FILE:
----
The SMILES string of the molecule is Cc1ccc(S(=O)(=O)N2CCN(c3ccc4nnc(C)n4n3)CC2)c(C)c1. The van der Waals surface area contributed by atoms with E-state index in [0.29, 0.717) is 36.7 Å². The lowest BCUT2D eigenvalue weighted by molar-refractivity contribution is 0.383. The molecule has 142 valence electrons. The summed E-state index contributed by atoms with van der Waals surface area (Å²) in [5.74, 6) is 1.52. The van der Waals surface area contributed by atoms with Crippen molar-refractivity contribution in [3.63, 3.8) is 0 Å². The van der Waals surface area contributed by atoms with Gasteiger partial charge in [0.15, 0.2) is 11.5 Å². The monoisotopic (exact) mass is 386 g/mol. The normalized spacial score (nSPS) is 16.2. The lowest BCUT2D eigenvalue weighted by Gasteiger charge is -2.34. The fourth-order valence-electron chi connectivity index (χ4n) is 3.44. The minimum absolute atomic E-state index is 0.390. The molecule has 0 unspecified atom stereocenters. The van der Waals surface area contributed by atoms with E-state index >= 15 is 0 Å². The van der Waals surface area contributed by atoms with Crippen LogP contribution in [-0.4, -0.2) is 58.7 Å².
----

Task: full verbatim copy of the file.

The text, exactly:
The SMILES string of the molecule is Cc1ccc(S(=O)(=O)N2CCN(c3ccc4nnc(C)n4n3)CC2)c(C)c1. The van der Waals surface area contributed by atoms with E-state index in [0.29, 0.717) is 36.7 Å². The lowest BCUT2D eigenvalue weighted by molar-refractivity contribution is 0.383. The molecule has 142 valence electrons. The summed E-state index contributed by atoms with van der Waals surface area (Å²) in [5.74, 6) is 1.52. The van der Waals surface area contributed by atoms with Crippen molar-refractivity contribution in [3.63, 3.8) is 0 Å². The van der Waals surface area contributed by atoms with Gasteiger partial charge in [0.15, 0.2) is 11.5 Å². The monoisotopic (exact) mass is 386 g/mol. The normalized spacial score (nSPS) is 16.2. The lowest BCUT2D eigenvalue weighted by Gasteiger charge is -2.34. The fourth-order valence-electron chi connectivity index (χ4n) is 3.44. The minimum absolute atomic E-state index is 0.390. The molecule has 0 unspecified atom stereocenters. The van der Waals surface area contributed by atoms with E-state index >= 15 is 0 Å². The van der Waals surface area contributed by atoms with Crippen LogP contribution in [-0.4, -0.2) is 58.7 Å².